boxes must match exactly.

       --custom-colours	 filename
	      When using --replace-composite  on  a  DCS  2.0  file,  use  the
	      colours  specified in this file in preference to those specified
	      in the composite page.

       -d, --debug
	      Be more verbose about progress. Do not remove temporary files.

       --device	name
	      Specify a	ghostscript device to be used when creating  the  pre-
	      view  or	bitmap.	For --add-tiff-preview this must be one	of the
	      ghostscript tiff devices (e.g. tiffg3, tiff24nc).	 For any other
	      preview,	it  must  be  one  of the bmp or pbmplus devices (e.g.
	      bmpgray, bmp16m, pgmraw, ppmraw).	For bitmap  output  (--bitmap)
	      it can be	any ghostscript	bitmap device.

	      When  writing  a DOS EPS file (TIFF or WMF preview), the default
	      is  to  write  the  PostScript  before   the   preview.	 Using
	      --doseps-reverse puts the	preview	before the PostScript section,
	      which is required	by some	buggy programs.	 Either	order is  cor-

       --dpi resolution
	      Set  the	resolution of the preview or bitmap. The default is 72

       --dpi-render resolution
	      Render at	a higher resolution set	by --dpi-render	,  then	 down-
	      sample  to the resolution	set by --dpi. This works when adding a
	      preview image or using --replace-composite , but not when	 using
	      --bitmap.	  This	improves the preview quality when the original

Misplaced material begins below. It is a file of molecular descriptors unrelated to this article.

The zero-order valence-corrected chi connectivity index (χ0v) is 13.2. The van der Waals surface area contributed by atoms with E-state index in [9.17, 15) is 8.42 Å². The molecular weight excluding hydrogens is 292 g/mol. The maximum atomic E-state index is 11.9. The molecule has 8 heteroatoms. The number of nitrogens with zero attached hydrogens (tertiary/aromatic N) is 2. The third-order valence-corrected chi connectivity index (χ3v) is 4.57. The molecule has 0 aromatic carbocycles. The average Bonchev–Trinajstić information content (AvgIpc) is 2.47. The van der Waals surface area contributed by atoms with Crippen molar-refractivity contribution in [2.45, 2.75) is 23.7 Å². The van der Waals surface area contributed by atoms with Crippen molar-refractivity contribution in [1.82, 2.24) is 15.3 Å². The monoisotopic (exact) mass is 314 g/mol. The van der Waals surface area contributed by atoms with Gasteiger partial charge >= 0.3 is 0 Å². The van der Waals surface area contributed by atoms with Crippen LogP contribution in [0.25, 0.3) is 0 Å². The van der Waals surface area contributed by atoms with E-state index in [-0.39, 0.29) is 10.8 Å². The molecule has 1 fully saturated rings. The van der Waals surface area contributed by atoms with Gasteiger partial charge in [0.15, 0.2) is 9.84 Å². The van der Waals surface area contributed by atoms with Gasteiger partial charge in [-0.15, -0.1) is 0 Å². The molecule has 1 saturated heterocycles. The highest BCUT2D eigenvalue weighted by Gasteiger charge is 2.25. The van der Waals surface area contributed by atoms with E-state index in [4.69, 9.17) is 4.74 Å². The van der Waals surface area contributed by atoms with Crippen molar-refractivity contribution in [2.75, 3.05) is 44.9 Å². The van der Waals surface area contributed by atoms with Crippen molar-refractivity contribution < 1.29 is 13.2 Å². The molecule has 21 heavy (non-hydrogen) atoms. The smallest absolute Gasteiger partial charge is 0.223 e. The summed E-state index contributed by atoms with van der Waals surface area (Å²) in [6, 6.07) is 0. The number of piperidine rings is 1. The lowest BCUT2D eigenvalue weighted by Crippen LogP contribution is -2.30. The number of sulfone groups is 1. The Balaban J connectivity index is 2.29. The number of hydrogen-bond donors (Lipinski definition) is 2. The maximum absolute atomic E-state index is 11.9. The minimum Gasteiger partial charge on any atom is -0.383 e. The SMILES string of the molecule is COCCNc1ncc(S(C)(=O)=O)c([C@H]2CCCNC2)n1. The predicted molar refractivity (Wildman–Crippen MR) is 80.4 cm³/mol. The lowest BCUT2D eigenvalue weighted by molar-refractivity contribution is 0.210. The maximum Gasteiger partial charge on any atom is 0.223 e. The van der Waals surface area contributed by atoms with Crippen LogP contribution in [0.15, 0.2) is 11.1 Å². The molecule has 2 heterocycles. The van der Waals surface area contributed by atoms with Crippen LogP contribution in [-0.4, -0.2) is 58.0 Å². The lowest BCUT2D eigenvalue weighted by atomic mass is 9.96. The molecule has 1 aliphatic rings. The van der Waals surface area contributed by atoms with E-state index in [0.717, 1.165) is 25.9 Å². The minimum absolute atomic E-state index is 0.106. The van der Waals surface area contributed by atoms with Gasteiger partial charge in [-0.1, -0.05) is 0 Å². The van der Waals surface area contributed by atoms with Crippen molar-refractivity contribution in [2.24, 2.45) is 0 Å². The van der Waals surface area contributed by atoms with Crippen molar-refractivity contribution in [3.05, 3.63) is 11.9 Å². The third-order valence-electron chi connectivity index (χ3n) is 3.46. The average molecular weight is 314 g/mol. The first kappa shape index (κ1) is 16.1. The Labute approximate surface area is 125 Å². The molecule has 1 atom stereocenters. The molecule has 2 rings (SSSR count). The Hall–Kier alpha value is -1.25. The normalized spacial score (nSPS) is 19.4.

contains a pre-rendered image and	--dpi-render is	set  to	 match
	      the original target printer.

	      Ignore  information  messages  from the DSC parser.  Use at your
	      own risk.	 These messages	usually	 indicate  that	 something  is
	      wrong  with  an  EPS  file,  but that most EPS handlers probably
	      won't care.  An example is a line	with more than 255 characters.

	      Ignore warnings from the DSC parser.   Use  at  your  own	 risk.
	      These messages are usually about faults in the DSC comments that
	      are recoverable by epstool, but may confuse other	EPS  handlers.
	      An  example  is  a  bounding  box	that incorrectly uses floating
	      point numbers instead of integer.

	      Ignore warnings from the DSC parser. Use at your own  risk.  You
	      really should fix	the EPS	file first.

       --gs command
	      Specify the name the ghostscript program.	On Unix	the default is
	      gs.  On Windows, epstool will check the registry	for  installed
	      versions	of  ghostscript	 and use the latest, otherwise it will
	      use gswin32c.exe.

       --gs-args arguments
	      Specify additional Ghostscript arguments.	This might be used  to
	      select   anti-aliasing   with  "-dTextAlphaBits=4	 -dGraphicsAl-

       --output	filename
	      Specify the output file (instead of using	the second file	param-
	      eter).  Using the	filename - causes epstool to write to standard
	      output, which requires the use of	--quiet.

	      When adding a PICT preview, use the MacBinary I format.  for the